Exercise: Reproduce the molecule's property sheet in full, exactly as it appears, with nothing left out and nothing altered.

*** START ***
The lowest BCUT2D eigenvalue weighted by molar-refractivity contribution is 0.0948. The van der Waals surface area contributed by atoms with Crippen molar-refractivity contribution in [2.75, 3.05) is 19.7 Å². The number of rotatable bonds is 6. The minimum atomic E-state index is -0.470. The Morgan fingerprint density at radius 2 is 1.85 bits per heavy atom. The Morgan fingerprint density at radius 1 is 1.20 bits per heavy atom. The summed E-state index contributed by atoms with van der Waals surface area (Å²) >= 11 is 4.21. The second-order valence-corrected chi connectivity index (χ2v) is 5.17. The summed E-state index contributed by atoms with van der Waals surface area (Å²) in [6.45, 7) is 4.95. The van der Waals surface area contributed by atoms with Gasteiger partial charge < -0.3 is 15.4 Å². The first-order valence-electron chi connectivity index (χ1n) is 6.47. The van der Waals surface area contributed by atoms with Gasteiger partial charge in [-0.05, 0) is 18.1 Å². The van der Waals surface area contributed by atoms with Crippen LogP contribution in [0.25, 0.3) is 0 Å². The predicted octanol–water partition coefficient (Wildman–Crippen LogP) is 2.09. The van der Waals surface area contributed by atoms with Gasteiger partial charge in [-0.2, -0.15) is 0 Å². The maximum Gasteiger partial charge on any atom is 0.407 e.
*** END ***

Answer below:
The lowest BCUT2D eigenvalue weighted by molar-refractivity contribution is 0.0948. The van der Waals surface area contributed by atoms with Crippen molar-refractivity contribution in [2.75, 3.05) is 19.7 Å². The number of rotatable bonds is 6. The minimum atomic E-state index is -0.470. The Morgan fingerprint density at radius 2 is 1.85 bits per heavy atom. The Morgan fingerprint density at radius 1 is 1.20 bits per heavy atom. The summed E-state index contributed by atoms with van der Waals surface area (Å²) >= 11 is 4.21. The second-order valence-corrected chi connectivity index (χ2v) is 5.17. The summed E-state index contributed by atoms with van der Waals surface area (Å²) in [6.45, 7) is 4.95. The van der Waals surface area contributed by atoms with Gasteiger partial charge < -0.3 is 15.4 Å². The first-order valence-electron chi connectivity index (χ1n) is 6.47. The van der Waals surface area contributed by atoms with Gasteiger partial charge in [-0.05, 0) is 18.1 Å². The van der Waals surface area contributed by atoms with Crippen LogP contribution in [0.25, 0.3) is 0 Å². The predicted octanol–water partition coefficient (Wildman–Crippen LogP) is 2.09. The van der Waals surface area contributed by atoms with Gasteiger partial charge in [-0.2, -0.15) is 0 Å². The maximum Gasteiger partial charge on any atom is 0.407 e.